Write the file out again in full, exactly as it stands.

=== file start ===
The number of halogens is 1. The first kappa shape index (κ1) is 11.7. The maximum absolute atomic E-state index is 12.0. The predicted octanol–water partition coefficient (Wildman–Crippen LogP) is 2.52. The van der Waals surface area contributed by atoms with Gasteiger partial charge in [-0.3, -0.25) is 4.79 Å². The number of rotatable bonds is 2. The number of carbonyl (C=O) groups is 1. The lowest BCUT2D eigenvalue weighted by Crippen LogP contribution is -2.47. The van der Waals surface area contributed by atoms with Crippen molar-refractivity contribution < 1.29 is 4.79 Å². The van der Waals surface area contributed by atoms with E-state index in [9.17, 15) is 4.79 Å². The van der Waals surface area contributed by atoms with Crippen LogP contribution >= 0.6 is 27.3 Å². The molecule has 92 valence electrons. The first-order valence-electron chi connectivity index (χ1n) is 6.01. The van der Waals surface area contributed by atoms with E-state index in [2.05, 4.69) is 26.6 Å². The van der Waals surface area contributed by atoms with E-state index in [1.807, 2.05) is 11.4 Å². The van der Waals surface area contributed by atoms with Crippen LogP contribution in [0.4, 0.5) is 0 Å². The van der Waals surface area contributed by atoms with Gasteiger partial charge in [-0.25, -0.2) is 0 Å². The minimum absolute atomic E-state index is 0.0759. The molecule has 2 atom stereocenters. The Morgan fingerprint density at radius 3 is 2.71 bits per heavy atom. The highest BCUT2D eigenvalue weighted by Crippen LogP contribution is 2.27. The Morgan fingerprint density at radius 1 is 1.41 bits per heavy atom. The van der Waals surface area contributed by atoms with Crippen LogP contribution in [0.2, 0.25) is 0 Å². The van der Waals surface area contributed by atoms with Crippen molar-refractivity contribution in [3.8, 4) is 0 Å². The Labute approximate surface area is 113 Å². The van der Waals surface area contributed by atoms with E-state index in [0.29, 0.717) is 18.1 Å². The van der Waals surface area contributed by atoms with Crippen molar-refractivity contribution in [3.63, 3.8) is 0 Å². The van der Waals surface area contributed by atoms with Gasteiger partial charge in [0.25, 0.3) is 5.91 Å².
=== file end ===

The number of halogens is 1. The first kappa shape index (κ1) is 11.7. The maximum absolute atomic E-state index is 12.0. The predicted octanol–water partition coefficient (Wildman–Crippen LogP) is 2.52. The van der Waals surface area contributed by atoms with Gasteiger partial charge in [-0.3, -0.25) is 4.79 Å². The number of rotatable bonds is 2. The number of carbonyl (C=O) groups is 1. The lowest BCUT2D eigenvalue weighted by Crippen LogP contribution is -2.47. The van der Waals surface area contributed by atoms with Crippen molar-refractivity contribution < 1.29 is 4.79 Å². The van der Waals surface area contributed by atoms with E-state index in [9.17, 15) is 4.79 Å². The van der Waals surface area contributed by atoms with Crippen LogP contribution >= 0.6 is 27.3 Å². The molecule has 92 valence electrons. The first-order valence-electron chi connectivity index (χ1n) is 6.01. The van der Waals surface area contributed by atoms with E-state index in [2.05, 4.69) is 26.6 Å². The van der Waals surface area contributed by atoms with E-state index in [1.807, 2.05) is 11.4 Å². The van der Waals surface area contributed by atoms with Crippen LogP contribution in [0.4, 0.5) is 0 Å². The van der Waals surface area contributed by atoms with Gasteiger partial charge in [-0.25, -0.2) is 0 Å². The minimum absolute atomic E-state index is 0.0759. The molecule has 2 atom stereocenters. The Morgan fingerprint density at radius 3 is 2.71 bits per heavy atom. The highest BCUT2D eigenvalue weighted by Crippen LogP contribution is 2.27. The Morgan fingerprint density at radius 1 is 1.41 bits per heavy atom. The van der Waals surface area contributed by atoms with Crippen LogP contribution in [0.2, 0.25) is 0 Å². The van der Waals surface area contributed by atoms with Crippen molar-refractivity contribution in [3.8, 4) is 0 Å². The Labute approximate surface area is 113 Å². The van der Waals surface area contributed by atoms with E-state index in [0.29, 0.717) is 18.1 Å². The van der Waals surface area contributed by atoms with Crippen molar-refractivity contribution in [3.63, 3.8) is 0 Å². The van der Waals surface area contributed by atoms with Gasteiger partial charge in [0.25, 0.3) is 5.91 Å².